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China’s Trade Balance is Adjusting – the Largest Imbalance in the World is no Longer Growing

November 14, 2011
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China’s Trade Balance is Adjusting – the Largest Imbalance in the World is no Longer Growing

Markets in China rallied to start the week. Part of the rally resulted from “catch up” to US markets which closed strongly. But part of the rally was based on positive economic comments coming from Chinese officials. China’s President Hu Jintao pledged to focus on building imports which would boost global economic growth. IMF Deputy Managing Director Zhu Min, and National Economic Research Director Fan Gang, told the Asia Pacific Economic Cooperation forum in Honolulu that a “soft landing” for the economy was expected for China. The officials noted slowing inflation and lower bad debt at Chinese banks. To complete the string of positively toned news, there was also speculation that China was relaxing lending curbs which amounts to incremental monetary policy easing. Both the H-Shares (up 2.8%) and...

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CJF Read of the Week – Rogue Economist: “Similarity of China’s USD Peg with the EMU”

November 13, 2011
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CJF Read of the Week – Rogue Economist: “Similarity of China’s USD Peg with the EMU”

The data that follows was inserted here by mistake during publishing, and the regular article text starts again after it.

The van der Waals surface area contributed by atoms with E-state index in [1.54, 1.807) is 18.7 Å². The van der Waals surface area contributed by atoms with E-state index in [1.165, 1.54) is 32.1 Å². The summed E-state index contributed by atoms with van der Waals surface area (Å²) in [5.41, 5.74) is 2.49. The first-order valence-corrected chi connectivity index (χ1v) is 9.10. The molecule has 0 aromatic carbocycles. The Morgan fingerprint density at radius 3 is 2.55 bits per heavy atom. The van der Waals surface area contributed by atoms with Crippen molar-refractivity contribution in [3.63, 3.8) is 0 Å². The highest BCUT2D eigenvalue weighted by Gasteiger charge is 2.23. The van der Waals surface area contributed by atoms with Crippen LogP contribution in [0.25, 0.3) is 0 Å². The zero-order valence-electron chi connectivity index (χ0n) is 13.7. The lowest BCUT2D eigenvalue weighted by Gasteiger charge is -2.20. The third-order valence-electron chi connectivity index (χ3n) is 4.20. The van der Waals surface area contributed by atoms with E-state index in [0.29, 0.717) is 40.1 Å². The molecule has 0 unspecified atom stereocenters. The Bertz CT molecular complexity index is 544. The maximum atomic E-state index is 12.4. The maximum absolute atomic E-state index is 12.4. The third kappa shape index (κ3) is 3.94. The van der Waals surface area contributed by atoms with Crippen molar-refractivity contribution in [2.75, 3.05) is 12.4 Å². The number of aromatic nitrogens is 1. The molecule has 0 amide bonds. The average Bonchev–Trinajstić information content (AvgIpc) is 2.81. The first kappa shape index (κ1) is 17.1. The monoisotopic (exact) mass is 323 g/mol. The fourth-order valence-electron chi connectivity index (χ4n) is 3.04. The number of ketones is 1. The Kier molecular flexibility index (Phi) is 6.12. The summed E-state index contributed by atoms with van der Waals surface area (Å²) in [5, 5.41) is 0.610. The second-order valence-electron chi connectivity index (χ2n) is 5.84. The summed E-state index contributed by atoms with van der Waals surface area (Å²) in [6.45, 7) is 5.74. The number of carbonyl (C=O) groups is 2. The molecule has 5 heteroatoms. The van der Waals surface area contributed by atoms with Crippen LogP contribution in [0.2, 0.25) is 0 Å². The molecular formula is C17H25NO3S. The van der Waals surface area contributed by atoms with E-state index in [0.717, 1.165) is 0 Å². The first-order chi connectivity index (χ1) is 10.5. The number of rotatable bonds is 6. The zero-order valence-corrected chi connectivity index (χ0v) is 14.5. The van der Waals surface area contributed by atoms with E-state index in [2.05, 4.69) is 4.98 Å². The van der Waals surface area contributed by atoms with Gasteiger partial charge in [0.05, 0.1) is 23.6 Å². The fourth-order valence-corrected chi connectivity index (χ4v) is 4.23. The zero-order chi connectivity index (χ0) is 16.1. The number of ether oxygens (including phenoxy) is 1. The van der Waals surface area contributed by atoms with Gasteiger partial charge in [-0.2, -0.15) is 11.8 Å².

The Rogue Economist, located in Canada, wrote a provocative piece discussing the similarities between the USD/Yuan peg and the EMU construct. I agree with Rogue that currency pegs and distortions lead to predictable real world economic outcomes that become evident in the balance of trade. Many financial market participants confuse cause and effect when identifying the cause of an imbalance and debating the proper solution. Click for the full piece at Rouge Economist:

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Chinese Inflation Turning Down – More Confirmation on Inflection Point

November 9, 2011
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Chinese Inflation Turning Down – More Confirmation on Inflection Point

Overnight, China released inflation data for October, which came down as expected and declined meaningfully from the previous month. Chinese consumer inflation, which includes food and energy prices, rose 6.1% in September, and 5.5% in October. This data shouldn’t be a complete surprise because China is on a tightening campaign with higher interest rates, lower credit growth, and an exchange rate that has slowly appreciated this year. The actualization of lower Chinese inflation is  important because it provides the political cover for China to start easing monetary policy. In addition, many global commodities such as; copper, oil, cotton, wheat, corn, sugar, etc. have declined which will eventually help ease pressure on Chinese inflation. The Chinese Producer Price Index also declined meaningfully based on the same factors. PPI inflation fell...